The item with the most sentimental attachment is by far the 3-DVD Criterion Collection edition of Brazil. But now I have it on Blu-Ray, so now's your chance. Some CDs, a few books, including the Radium Terrors, which you should not buy from me, because it is a bad book. Bad.
essentialsaltes: (Titan)
Carved meteoric glass:

Yog Sothoth in hematite:

Knife made from meteoric iron:

Oh, just a piece of the Moon:

California crystallized gold:

Game over man.

Guess how big that opalescent ammonite is. Go on. Guess.
essentialsaltes: (Agent)
Remember when I put together a little syndicate to try to win HPL's long-thought-lost essay on astrology commissioned by Houdini that might have once formed part of the never completed Cancer of Superstition? Naturally, I've always wondered what happened, and though there were vague rumors, now we know...

The MS is being sold off page by page on ebay.

essentialsaltes: (Nowtheysmell)
OK, having done what I can to replace my tapes or send them into oblivion, I offer the following tapes up for grabs to a loving home (preferably a nearby home whose occupant can obtain said tape in an orderly fashion at some point in the not too distant future, or arrange for some other means of hand-offage). I will entertain more distant offers, especially if postage bribes are offered.

Comment to claim your dibs. For timestamp purposes, LJ comments have priority over other modes of contact, even though this is simulcast in a couple places. I'll do my best to order the times fairly if there are conflicts.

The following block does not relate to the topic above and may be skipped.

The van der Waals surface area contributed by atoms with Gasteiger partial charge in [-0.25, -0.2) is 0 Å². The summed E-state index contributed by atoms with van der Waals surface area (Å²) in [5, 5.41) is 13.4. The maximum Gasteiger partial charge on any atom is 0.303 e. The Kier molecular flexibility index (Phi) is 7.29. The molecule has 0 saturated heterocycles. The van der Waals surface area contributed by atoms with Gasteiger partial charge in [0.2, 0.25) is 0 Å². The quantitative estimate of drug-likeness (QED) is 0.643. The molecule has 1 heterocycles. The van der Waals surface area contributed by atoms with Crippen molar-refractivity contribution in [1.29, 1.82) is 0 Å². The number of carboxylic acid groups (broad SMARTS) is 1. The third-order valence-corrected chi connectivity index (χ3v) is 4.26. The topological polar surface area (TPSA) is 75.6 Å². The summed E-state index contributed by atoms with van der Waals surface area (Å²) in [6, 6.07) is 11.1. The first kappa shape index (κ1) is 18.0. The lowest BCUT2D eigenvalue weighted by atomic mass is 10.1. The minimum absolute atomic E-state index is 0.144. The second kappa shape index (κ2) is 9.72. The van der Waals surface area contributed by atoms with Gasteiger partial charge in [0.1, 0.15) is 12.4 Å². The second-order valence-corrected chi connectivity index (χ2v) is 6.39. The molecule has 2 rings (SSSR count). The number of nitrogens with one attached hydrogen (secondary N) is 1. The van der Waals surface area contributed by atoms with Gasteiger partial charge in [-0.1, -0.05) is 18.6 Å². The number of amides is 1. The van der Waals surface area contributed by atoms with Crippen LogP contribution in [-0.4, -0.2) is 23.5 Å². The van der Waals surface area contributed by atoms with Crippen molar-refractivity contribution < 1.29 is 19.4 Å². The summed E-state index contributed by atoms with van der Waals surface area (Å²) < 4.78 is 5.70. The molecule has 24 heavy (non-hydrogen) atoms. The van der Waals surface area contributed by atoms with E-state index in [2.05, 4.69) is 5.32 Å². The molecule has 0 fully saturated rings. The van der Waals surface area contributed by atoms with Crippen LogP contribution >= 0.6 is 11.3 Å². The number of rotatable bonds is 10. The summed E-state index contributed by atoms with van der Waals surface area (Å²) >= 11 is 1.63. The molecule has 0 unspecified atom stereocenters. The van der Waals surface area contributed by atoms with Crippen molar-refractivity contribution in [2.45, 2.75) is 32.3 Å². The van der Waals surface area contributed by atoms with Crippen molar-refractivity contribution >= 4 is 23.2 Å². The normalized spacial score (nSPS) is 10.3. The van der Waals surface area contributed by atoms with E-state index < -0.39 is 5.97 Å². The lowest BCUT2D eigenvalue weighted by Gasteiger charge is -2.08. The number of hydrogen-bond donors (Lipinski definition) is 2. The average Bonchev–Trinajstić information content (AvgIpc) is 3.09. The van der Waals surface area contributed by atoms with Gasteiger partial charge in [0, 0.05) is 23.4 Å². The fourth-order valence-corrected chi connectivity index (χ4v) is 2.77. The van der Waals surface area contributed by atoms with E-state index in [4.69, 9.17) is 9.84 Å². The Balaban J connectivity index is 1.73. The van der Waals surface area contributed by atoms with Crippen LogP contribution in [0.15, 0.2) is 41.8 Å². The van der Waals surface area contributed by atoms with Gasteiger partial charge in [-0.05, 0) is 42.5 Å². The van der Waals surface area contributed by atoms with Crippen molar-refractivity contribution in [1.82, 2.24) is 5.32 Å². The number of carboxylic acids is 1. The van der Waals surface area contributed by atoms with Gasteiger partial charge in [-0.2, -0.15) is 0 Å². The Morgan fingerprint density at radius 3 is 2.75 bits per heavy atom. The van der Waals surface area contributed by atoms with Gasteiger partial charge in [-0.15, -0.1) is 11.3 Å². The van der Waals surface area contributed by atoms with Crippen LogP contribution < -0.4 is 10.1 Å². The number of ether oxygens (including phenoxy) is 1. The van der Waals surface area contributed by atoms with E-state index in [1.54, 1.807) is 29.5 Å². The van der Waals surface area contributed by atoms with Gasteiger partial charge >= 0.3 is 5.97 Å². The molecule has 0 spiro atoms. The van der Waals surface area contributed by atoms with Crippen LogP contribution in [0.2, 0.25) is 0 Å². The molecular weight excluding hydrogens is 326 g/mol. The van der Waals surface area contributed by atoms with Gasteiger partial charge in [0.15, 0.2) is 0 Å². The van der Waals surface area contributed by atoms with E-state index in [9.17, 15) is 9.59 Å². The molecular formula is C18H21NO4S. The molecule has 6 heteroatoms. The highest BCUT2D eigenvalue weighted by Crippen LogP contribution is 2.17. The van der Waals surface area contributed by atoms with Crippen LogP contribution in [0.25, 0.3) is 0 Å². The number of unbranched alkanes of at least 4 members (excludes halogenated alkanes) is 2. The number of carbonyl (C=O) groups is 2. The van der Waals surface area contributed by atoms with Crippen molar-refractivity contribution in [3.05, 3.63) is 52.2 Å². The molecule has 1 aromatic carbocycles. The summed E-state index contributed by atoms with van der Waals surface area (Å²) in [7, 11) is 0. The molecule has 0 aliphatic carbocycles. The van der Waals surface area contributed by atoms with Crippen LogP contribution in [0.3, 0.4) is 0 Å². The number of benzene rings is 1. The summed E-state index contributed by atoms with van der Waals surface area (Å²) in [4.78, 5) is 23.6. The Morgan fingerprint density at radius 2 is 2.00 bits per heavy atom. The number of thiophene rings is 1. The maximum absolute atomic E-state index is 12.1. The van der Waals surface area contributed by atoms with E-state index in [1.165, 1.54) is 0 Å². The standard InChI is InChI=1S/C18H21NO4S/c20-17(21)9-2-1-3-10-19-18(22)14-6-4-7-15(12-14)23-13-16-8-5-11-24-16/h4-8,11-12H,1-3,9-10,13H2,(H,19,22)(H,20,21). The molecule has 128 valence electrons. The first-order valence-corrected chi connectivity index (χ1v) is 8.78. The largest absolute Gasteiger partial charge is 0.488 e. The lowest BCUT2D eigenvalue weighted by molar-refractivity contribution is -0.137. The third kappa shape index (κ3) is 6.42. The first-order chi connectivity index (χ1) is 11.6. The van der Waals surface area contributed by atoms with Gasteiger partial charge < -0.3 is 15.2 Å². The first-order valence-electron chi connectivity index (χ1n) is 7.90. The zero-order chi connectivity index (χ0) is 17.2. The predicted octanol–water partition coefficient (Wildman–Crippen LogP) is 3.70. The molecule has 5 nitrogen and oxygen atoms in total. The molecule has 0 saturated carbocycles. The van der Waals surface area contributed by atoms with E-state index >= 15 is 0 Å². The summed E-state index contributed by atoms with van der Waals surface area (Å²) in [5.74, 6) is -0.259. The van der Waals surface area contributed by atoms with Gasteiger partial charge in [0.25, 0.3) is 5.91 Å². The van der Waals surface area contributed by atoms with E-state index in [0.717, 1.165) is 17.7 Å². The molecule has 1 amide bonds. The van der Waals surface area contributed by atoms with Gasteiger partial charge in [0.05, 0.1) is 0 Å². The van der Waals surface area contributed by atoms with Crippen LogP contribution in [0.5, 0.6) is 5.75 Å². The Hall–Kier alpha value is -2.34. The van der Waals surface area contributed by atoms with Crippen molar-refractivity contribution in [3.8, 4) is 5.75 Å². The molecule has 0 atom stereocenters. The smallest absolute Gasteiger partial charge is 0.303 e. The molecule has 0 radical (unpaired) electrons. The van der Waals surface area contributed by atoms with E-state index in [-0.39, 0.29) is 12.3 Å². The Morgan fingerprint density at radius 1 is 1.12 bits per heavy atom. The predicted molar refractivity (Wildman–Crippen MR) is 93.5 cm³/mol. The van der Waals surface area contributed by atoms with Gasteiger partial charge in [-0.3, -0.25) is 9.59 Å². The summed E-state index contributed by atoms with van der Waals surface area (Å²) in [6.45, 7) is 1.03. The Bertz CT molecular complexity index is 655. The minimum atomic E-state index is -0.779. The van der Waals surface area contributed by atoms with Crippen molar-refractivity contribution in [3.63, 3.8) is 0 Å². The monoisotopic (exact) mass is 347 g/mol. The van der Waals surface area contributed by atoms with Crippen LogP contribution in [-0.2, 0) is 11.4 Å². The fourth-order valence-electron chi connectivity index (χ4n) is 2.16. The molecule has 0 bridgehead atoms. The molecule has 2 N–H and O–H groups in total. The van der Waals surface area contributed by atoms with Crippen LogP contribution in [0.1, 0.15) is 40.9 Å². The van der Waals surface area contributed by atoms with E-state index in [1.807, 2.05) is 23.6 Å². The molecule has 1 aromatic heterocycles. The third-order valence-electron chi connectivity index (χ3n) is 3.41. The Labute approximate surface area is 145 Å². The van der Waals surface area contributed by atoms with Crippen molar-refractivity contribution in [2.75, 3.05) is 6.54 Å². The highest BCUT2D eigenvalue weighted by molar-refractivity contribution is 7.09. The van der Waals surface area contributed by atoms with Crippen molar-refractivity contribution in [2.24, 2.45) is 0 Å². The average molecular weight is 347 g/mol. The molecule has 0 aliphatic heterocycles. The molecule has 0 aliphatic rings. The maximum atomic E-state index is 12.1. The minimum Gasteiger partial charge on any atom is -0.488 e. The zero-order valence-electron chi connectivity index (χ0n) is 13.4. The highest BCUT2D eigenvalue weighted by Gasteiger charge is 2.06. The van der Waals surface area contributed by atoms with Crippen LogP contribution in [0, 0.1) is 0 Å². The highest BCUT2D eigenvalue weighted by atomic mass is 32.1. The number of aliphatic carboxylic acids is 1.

-Little Women (version with Susan Sarandon, Winona Ryder, and Christian Bale) - this one actually has a modest amount of sentimental attachment, as Dr. Pookie won this VHS from the Daily Bruin in a contest. IIRC, she created sortofa pop-up book Winona Ryder who tore her bodice off when you pulled a tab in kindofa Little Women/Bram Stoker's Dracula cross-over.
-The Hunger, with quite a bit more of Susan Sarandon, as well as David Bowie and Catherine Deneuve.
-The Tale of a Vampire w/ Julian Sands
-Interview with the Vampire w/ Tom Cruise
-Mission Impossible w/ Tom Cruise
-Evil Dead
-Nat Lamp's Christmas Vacation
-Who Am I? w/Jackie Chan
-The Doors w/Val Kilmer
-Pulp Fiction
-Treasure of Sierra Madre
-Lone Star
-Demolition Man

-Betty Boop (60 minuts - 9 cartoons)
-Betty Boop: The Definitive Collection Vol. 2 - Pre-Code (108 minutes - 14 cartoons, and the closest you'll ever get to seeing Betty's tits. If it wasn't for that damned lei! Mustabeen toupee glue.)

-The Testament of Dr. Mabuse
-The Cabinet of Dr. Caligari
-The Phantom of the Opera (1925 with Chaney Sr.)
-Nosferatu (1922)

-Victor Borge Great Comedy Performances
-New Yoga w/ Kathy Smith